“You certainly don’t need a college to gain knowledge. For example, there’s an outfit called The Teaching Company that hires the very best professors in the world in all sorts of subjects to deliver superb audio courses.”
Unfortunately for students, this year proved very difficult in the job market with record unemployment levels among students. While it is easy to say “get a job!” just as some people do to address homelessness, the larger reality is sometimes much more complicated than giving up your cell phone or saving your paycheck. I think a lot of people tried really hard to help pay for their education and were left out of luck by the recent economic downturn. Where does this type of advice leave them?
There are too many students in University who simply should not be there. Grade inflation has made high school assessments often pointless. Students who were fed a steady diet of top marks through high school are often indignant when faced with their first set of mid-tern grades and line up to complain. Outraged parents believe that their honour role high schooler should be doing the same thing at University and sometimes complain themselves: ever had the parent of an adult call to complain about their treatment?
A problem in the Western world is the attitude toward ‘technical’ education. Those with university degrees often look down their noses at those who have technical diplomas or skilled trades. This often shows up in the way the ‘technical’ and trades people are treated by managers who often have a university degree.
Ideally a person would have the wide ranging knowledge, literacy, communication, and critical thinking skills attained in a liberal arts program down the more technical, down to earth skills required to have a satisfying career — the first set for the mind, the second set for the bank.
Unfortunately, technical and trades training is seen to be something to do if you can’t make it in university, and from many student experiences this is also the attitude of the technical institutions — they believe their students can’t do university level work. Many courses are so easy as to be laughable, but whatever post-secondary institution you attend, your real education starts on your first job.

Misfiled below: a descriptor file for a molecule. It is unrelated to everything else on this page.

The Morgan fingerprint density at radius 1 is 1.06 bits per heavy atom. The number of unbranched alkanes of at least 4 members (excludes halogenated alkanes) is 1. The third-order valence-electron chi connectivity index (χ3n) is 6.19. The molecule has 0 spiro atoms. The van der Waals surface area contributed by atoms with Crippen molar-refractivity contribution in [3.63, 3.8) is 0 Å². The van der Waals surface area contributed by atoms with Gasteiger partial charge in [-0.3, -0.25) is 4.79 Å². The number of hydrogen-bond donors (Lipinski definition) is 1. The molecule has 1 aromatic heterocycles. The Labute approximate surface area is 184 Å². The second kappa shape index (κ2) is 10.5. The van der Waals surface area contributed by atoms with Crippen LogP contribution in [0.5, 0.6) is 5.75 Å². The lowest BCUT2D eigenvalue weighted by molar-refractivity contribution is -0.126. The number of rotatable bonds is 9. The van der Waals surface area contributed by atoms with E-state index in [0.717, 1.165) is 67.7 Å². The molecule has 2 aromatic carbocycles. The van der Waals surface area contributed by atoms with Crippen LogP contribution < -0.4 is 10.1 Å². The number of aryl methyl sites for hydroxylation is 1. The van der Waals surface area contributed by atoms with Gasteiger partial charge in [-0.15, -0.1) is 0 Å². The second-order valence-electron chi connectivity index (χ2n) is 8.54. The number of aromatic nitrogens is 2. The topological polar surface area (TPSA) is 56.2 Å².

Looking at the countries which do provide State-funded (“free”) post secondary education; the problem isn’t that the quality is lower. It’s more so that it widens the education gap even further. These universities become more competitive and restrictive to get into.
Some people may say that it’s a good thing that universities should be competitive and only for the top students, but in certain countries (Argentina), it gets to the point where mostly the rich children get into them even though the tuition is “free.” Indeed, in the US and many Western countries, education has become largely unreachable because of government intervention where they attempt to make education ‘acessible’ for all either by guaranteeing student loans, increasing funding, and a combination of the two and other factors. The long term effect of this is just an increasing cost for tuition and a larger debt load for students. Period. If education were treated like any other market, tuition would fall, and faculty/staff who are unproductive would be replaced with more successful people. In the current system, faculty are largely given free reign and hold students hostage.
Is there really a point to going to college?
There is no point at all in going to a college today, unless you’re looking to learn a trade. Or, perhaps, because the people you meet in college might be of some future benefit to you. In other words, it’s pointless unless it’s Harvard, Princeton, Yale, or the like. Because of the classes? No. It’s because the kids that go to such schools are the most intelligent and ambitious “up and comers” – so the connections you make and the patina you get at these places can open a lot of doors.
But if you look closely, the very best and brightest – people like Bill Gates or Steven Jobs – drop out, or don’t even go.
I would suggest that a parent thinking of allocating $40,000 to $50,000 per year for four years of college education instead grubstake their kid with that same money. You could even make it a fraction of that, to be put into actually doing something, like starting a business or trying out different investment strategies, and get a lot more experience and knowledge for your kid as a result.
You certainly don’t need a college to gain knowledge. For example, there’s an outfit called The Teaching Company that hires the very best professors in the world in all sorts of subjects to deliver superb audio courses. I listen to these things all the time in the car. I watch the ones that have important visual components on my computer, and I can go back and repeat anything I don’t understand clearly – when my mind is receptive to it. It’s much more effective than going to college would be, and it’s vastly cheaper. Superior in every possible respect. Source